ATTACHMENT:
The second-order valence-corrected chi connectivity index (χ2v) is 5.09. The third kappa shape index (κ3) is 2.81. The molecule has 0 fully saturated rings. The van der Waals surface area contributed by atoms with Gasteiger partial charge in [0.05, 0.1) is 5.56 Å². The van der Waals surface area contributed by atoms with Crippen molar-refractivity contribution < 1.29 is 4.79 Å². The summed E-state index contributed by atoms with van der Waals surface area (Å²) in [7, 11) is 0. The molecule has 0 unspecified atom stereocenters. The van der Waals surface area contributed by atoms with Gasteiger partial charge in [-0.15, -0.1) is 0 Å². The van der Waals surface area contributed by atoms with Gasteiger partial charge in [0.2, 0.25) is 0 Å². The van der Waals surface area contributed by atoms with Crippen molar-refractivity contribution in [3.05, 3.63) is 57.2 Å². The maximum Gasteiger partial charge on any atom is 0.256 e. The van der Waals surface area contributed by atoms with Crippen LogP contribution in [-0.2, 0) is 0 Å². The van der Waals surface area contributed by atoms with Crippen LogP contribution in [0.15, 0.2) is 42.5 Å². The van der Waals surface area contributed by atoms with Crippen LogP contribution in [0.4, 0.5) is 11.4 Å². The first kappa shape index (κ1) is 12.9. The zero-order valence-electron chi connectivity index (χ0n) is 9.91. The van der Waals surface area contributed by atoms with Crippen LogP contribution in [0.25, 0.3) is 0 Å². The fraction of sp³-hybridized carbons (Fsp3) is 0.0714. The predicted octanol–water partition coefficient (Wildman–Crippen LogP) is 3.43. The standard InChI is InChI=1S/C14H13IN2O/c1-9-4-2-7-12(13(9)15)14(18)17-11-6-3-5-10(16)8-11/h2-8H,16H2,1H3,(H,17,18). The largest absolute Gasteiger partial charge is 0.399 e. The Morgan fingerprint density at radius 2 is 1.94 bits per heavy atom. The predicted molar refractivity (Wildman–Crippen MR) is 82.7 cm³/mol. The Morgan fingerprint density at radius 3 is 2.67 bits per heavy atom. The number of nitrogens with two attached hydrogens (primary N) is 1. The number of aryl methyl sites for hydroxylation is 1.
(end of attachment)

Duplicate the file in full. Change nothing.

The second-order valence-corrected chi connectivity index (χ2v) is 5.09. The third kappa shape index (κ3) is 2.81. The molecule has 0 fully saturated rings. The van der Waals surface area contributed by atoms with Gasteiger partial charge in [0.05, 0.1) is 5.56 Å². The van der Waals surface area contributed by atoms with Crippen molar-refractivity contribution < 1.29 is 4.79 Å². The summed E-state index contributed by atoms with van der Waals surface area (Å²) in [7, 11) is 0. The molecule has 0 unspecified atom stereocenters. The van der Waals surface area contributed by atoms with Gasteiger partial charge in [-0.15, -0.1) is 0 Å². The van der Waals surface area contributed by atoms with Gasteiger partial charge in [0.2, 0.25) is 0 Å². The van der Waals surface area contributed by atoms with Crippen molar-refractivity contribution in [3.05, 3.63) is 57.2 Å². The maximum Gasteiger partial charge on any atom is 0.256 e. The van der Waals surface area contributed by atoms with Crippen LogP contribution in [-0.2, 0) is 0 Å². The van der Waals surface area contributed by atoms with Crippen LogP contribution in [0.15, 0.2) is 42.5 Å². The van der Waals surface area contributed by atoms with Crippen LogP contribution in [0.4, 0.5) is 11.4 Å². The first kappa shape index (κ1) is 12.9. The zero-order valence-electron chi connectivity index (χ0n) is 9.91. The van der Waals surface area contributed by atoms with Crippen LogP contribution in [0.25, 0.3) is 0 Å². The fraction of sp³-hybridized carbons (Fsp3) is 0.0714. The predicted octanol–water partition coefficient (Wildman–Crippen LogP) is 3.43. The standard InChI is InChI=1S/C14H13IN2O/c1-9-4-2-7-12(13(9)15)14(18)17-11-6-3-5-10(16)8-11/h2-8H,16H2,1H3,(H,17,18). The largest absolute Gasteiger partial charge is 0.399 e. The Morgan fingerprint density at radius 2 is 1.94 bits per heavy atom. The predicted molar refractivity (Wildman–Crippen MR) is 82.7 cm³/mol. The Morgan fingerprint density at radius 3 is 2.67 bits per heavy atom. The number of nitrogens with two attached hydrogens (primary N) is 1. The number of aryl methyl sites for hydroxylation is 1.